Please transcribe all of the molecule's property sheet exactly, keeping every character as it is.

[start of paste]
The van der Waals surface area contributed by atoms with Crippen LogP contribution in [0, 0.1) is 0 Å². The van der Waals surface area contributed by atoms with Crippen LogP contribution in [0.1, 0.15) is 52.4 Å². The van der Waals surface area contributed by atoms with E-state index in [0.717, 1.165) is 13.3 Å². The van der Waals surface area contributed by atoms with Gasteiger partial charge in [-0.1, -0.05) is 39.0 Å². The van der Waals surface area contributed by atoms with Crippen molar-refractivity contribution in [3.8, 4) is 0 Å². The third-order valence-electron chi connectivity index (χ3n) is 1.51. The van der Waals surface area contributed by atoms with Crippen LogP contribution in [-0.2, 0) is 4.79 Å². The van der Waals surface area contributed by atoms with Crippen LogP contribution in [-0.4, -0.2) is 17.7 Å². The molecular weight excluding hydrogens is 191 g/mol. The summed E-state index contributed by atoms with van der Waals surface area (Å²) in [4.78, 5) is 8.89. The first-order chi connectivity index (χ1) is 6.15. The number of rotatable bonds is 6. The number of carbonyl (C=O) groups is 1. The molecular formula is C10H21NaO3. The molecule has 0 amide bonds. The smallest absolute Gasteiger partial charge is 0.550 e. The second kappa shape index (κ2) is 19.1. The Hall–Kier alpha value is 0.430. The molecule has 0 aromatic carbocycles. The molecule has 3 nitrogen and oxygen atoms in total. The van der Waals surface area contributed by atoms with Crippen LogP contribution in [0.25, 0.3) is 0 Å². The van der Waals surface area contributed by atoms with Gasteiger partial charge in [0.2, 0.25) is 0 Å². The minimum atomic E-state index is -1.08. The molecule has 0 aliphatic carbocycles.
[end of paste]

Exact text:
The van der Waals surface area contributed by atoms with Crippen LogP contribution in [0, 0.1) is 0 Å². The van der Waals surface area contributed by atoms with Crippen LogP contribution in [0.1, 0.15) is 52.4 Å². The van der Waals surface area contributed by atoms with E-state index in [0.717, 1.165) is 13.3 Å². The van der Waals surface area contributed by atoms with Gasteiger partial charge in [-0.1, -0.05) is 39.0 Å². The van der Waals surface area contributed by atoms with Crippen molar-refractivity contribution in [3.8, 4) is 0 Å². The third-order valence-electron chi connectivity index (χ3n) is 1.51. The van der Waals surface area contributed by atoms with Crippen LogP contribution in [-0.2, 0) is 4.79 Å². The van der Waals surface area contributed by atoms with Crippen LogP contribution in [-0.4, -0.2) is 17.7 Å². The molecular weight excluding hydrogens is 191 g/mol. The summed E-state index contributed by atoms with van der Waals surface area (Å²) in [4.78, 5) is 8.89. The first-order chi connectivity index (χ1) is 6.15. The number of rotatable bonds is 6. The number of carbonyl (C=O) groups is 1. The molecular formula is C10H21NaO3. The molecule has 0 amide bonds. The smallest absolute Gasteiger partial charge is 0.550 e. The second kappa shape index (κ2) is 19.1. The Hall–Kier alpha value is 0.430. The molecule has 0 aromatic carbocycles. The molecule has 3 nitrogen and oxygen atoms in total. The van der Waals surface area contributed by atoms with Crippen LogP contribution in [0.25, 0.3) is 0 Å². The van der Waals surface area contributed by atoms with Gasteiger partial charge in [0.2, 0.25) is 0 Å². The minimum atomic E-state index is -1.08. The molecule has 0 aliphatic carbocycles.